Medicare charges usually involve fictitious patients and made-up illnesses; none of these factors were present in Dhafir's case. The government never contested that patients received care and chemotherapy. Its argument for all 25 counts was that, because Dhafir was sometimes not present in his office when patients were treated, the Medicare claim forms were filled out incorrectly, and he was thus not due any reimbursement for treatment or for the expensive chemotherapy his office had administered.
Mrs. Dhafir's cross-examination by the defense also took on a shadow-boxing quality. Mrs. Dhafir was Dr. Dhafir's bookkeeper, and took a plea deal by pleading guilty to one count of lying to a government agent; she had told a government agent that her husband had been present in his medical office on a day that he had not been. On the stand, she answered questions about the intricacies of Medicare reimbursement and identified office staff signatures on Medicare reimbursement forms. While she testified, a large screen opposite the jury featured an excerpt from the Medicare handbook, which said that in the event of a billing error, "a refund would be requested."
This was the backdrop as Mrs. Dhafir described the mayhem at her house on the day of her husband's arrest. (She was not arrested on that day and did not face any charge until later.) Her husband left for work at his usual time, 6:30 AM. After he left, the doorbell rang. Before Mrs. Dhafir could answer the door, five FBI agents broke it down. Finding her on the other side, they held guns to her head. Helicopters and local media hovered over the house as 85 government agents visited the house throughout the day. Mrs. Dhafir spent the day in her nightclothes and was not allowed to shut the door when she went to the bathroom.
BBC on cancer in fallujah
Jennifer Van Bergen, author of "The Twilight of Democracy," wrote a two-part article on Dhafir's case entitled "New American Law: The Case of Dr. Dhafir" and "New American Law: Legal Strategies and Precedents in the Dhafir Case." In these and other writings, Van Bergen warns about the danger of civil liberties being undermined when the government uses parallel legal tracks that were never intended to be mixed. She notes that, as happened in Dhafir's case, conspiracy laws and money-laundering laws used "creatively" with the PATRIOT Act and the International Emergency Economic Powers Act (IEEPA) can be used to construct a vastly distorted picture.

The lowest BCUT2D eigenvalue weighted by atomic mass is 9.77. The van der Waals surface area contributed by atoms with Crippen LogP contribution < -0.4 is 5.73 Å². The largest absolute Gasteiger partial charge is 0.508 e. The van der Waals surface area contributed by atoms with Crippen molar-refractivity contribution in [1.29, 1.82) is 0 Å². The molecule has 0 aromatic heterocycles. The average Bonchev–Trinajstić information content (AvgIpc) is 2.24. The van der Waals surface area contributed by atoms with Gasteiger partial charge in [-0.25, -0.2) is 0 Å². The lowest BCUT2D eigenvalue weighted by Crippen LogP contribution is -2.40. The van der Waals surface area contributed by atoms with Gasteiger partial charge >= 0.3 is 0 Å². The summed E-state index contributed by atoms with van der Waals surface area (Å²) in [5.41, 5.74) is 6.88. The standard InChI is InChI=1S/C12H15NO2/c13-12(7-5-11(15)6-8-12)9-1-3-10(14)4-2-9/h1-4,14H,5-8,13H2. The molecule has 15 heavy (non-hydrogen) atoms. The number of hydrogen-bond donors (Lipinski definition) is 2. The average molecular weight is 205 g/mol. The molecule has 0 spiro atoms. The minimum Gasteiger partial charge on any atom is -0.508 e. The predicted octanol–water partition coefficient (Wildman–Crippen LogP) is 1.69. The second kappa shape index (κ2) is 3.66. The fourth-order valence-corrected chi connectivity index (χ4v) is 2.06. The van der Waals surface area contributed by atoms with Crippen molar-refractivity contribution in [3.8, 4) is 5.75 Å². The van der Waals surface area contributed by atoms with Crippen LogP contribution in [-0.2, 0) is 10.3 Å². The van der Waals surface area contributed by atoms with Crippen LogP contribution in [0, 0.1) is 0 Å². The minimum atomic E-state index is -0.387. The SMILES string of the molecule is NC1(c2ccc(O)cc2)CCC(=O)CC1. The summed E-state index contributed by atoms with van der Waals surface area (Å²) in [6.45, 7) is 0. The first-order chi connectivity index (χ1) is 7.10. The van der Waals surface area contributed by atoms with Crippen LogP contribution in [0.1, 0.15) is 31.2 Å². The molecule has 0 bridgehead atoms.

"Collateral Damage: How the War on Terror Hurts Charities, Foundations, and the People They Serve," a July 2008 report by OMB Watch, a nonprofit watchdog organization that monitors the White House Office of Management and Budget (OMB), describes the difficult terrain that Muslim charities must navigate:
"Since 2001, the Department of the Treasury's Office of Foreign Assets Control (OFAC) and the Justice Department have incrementally expanded their interpretation of the International Emergency Economic Powers Act (IEEPA) and what is considered prohibited 'material support' of, or 'otherwise associat[ing] with,' designated terrorist organizations or individuals. Originally understood to be direct transfers of funds or goods, 'material support' is now interpreted to include legitimate charitable aid that may 'otherwise cultivate support' for a designated organization. Furthermore, 'other-wise associated with' can include indirect or past relationships, even when there is no claim that the relationship included aiding terrorists or participating in terrorist plots or conspiracies."
Inconsistencies in the government's position were a startling feature of Dhafir's case from its inception and suggested two possibilities: either one hand of the government didn't know what the other was doing, or the government was deliberately aiming to deceive. The fact that the district attorney and local prosecutors claimed Dhafir's conviction as a successful prosecution in the "war on terror" suggests that the government's duplicity was a strategy from the outset. Mrs. Dhafir is now listed on the government's list of successful terrorism prosecutions along with her husband and other HTN associates, including Dhafir's personal accountant, an older man from a small town in upstate New York who was also subject to a high-profile arrest.
According to the OMB Watch report, "The incremental expansion of what is prohibited activity, coupled with the vague standards defining alleged terrorist associations, makes it increasingly difficult for charities and foundations to predict what constitutes illegal behavior. Consequently, the US nonprofit community operates in fear of what may spark OFAC to use its power to shut them down."
Dr. Dhafir's case sets a legal precedent and means that others who provide humanitarian and medical assistance to those in need could end up like him: put away for the rest of their lives.